Tribal Chief Tyrone McNeil, a Sto:lo member in British Columbia’s Fraser Valley, is the chairman of a new Indigenous advisory committee at the Canada Energy Regulator. (Submitted to The Canadian Press)

Tribal Chief Tyrone McNeil, a Sto:lo member in British Columbia’s Fraser Valley, is the chairman of a new Indigenous advisory committee at the Canada Energy Regulator. (Submitted to The Canadian Press)

Head of new Indigenous committee aims for systemic change at Canada Energy Regulator

Prime Minister Justin Trudeau’s government replaced the National Energy Board with the new regulator in 2019

The chairman of a new Indigenous advisory committee at the Canada Energy Regulator says he wants to fix a system that has treated First Nations, Inuit and Metis people as an “afterthought.”

Tribal Chief Tyrone McNeil, a Sto:lo member in British Columbia’s Fraser Valley, said he doesn’t view it as a problem that the committee has no decision-making power over specific projects.

McNeil said his group, made up of nine members, provides strategic advice to the energy regulator on incorporating Indigenous Peoples in natural resource development and oversight.

The committee meets regularly with the board and senior management, and he said in an interview Thursday he wants to take advantage of that and “fix the big system overall.”

“Quite often, in other aspects, we’re brought in as an afterthought or an add-on. In this case, we’re part of the CER act itself,” he said. “The influence is compounded when you have a willing partner sitting with us at the table — not at the other side of the table, but with us at the table.

“This thing has tremendous potential, in short order, to influence projects going forward.”

While McNeil said he’s not focused on existing projects like the Trans Mountain pipeline expansion, the committee’s advice may be applied to such projects and have an indirect effect on operations.

Prime Minister Justin Trudeau’s government replaced the National Energy Board with the new regulator in 2019 amid a number of battles with First Nations over pipelines. His government has also contended with long-standing concerns from investors that building natural resource projects is too difficult in Canada.

The Canada Energy Regulator Act aimed to clear the path forward for such projects by bringing Indigenous Peoples into the fold, requiring the regulator to create the advisory committee.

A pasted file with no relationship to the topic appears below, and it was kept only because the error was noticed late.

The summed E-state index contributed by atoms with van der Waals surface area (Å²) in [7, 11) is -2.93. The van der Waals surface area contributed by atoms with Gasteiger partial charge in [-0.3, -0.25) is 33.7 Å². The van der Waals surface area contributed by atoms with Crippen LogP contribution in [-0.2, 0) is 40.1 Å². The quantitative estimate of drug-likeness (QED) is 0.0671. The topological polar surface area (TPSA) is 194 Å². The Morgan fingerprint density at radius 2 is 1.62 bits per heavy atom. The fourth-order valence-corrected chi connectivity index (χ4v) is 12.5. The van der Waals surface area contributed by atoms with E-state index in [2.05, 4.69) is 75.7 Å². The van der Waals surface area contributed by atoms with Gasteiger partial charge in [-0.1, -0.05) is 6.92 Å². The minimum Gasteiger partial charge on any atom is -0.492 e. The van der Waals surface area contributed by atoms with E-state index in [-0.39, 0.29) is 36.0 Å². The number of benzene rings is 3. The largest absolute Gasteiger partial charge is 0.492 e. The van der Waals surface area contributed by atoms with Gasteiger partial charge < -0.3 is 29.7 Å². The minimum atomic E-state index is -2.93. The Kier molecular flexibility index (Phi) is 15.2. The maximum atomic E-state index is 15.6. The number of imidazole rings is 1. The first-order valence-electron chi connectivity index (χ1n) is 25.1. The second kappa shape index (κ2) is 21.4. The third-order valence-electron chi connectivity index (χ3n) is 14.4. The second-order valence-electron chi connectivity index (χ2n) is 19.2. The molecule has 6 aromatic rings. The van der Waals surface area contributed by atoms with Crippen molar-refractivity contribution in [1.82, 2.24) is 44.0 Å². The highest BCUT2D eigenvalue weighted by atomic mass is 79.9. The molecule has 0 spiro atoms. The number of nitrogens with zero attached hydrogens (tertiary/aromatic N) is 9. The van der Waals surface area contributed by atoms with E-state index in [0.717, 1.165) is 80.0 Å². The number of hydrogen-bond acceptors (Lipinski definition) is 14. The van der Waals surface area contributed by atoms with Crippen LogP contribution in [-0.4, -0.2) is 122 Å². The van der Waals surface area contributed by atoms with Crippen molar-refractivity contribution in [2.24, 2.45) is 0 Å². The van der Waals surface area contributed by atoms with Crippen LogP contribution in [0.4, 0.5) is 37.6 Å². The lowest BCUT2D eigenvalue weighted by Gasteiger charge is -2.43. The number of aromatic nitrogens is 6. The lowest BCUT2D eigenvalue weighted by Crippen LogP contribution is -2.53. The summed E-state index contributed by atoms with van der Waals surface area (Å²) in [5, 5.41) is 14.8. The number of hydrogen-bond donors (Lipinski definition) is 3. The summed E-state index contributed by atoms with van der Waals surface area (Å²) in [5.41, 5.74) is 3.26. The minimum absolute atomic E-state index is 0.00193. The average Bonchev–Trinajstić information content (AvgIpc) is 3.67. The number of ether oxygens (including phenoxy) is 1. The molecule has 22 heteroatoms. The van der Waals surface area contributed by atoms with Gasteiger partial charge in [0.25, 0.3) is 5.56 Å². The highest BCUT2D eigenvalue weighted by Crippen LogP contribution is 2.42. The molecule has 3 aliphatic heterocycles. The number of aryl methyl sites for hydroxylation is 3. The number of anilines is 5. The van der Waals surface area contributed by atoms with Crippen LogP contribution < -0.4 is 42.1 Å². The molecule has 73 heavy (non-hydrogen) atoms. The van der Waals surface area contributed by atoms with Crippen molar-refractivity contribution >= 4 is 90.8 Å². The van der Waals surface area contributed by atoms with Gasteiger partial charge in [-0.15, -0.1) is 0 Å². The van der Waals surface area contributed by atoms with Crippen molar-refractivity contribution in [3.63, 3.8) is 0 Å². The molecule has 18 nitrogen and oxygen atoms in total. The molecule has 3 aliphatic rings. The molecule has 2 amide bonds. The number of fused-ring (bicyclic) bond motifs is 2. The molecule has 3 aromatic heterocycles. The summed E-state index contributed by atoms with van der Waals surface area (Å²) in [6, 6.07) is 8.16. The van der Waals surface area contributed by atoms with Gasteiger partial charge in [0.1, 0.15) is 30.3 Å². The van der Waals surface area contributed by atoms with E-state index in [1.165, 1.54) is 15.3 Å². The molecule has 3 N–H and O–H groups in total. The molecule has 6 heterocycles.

The committee is still in its early stages and recently met to endorse its terms of reference, which state its purpose is to transform the relationship between Indigenous Peoples and the regulator.

McNeil said he sees a “huge difference” between the old energy board and the new organization.

“We had our battles with the NEB back in the day, but once I read the act, there was no fear,” he said. “I saw so much opportunity, so much potential, I couldn’t say no.”

He said when Indigenous people encountered problems in the past with natural resource companies, regulators and governments, it was often because “they have no idea who we are.”

“We’re all distinct. We’re all different,” he said. “We’re building the cultural competency at the CER as a whole.”

He noted the act also includes a commitment to the United Nations Declaration on the Rights of Indigenous Peoples, which requires “free, prior and informed consent.” The committee will help the regulator build a new consultation model that factors in this requirement, which means engaging with communities at the earliest stages, McNeil said.

“I feel really strongly that’s going to compel companies to do a whole lot more work in advance so they have more confidence before they bring (projects forward),” he said.

Cassie Doyle, board chairwoman at the regulator, said the Indigenous committee will support systemic change in the organization and help it achieve its overall goal of reconciliation.

“This Indigenous advisory committee is unique in that it’s operating at a strategic level. We have already received very good advice (from it),” she said.

The regulator’s CEO, Gitane De Silva, said that advice has included, for example, how it should be transforming its approach to Indigenous oversight and monitoring of specific projects.

“While that’s not specific to a piece of infrastructure, that will help us form a policy that we use in all our interactions with regulated industry,” she said.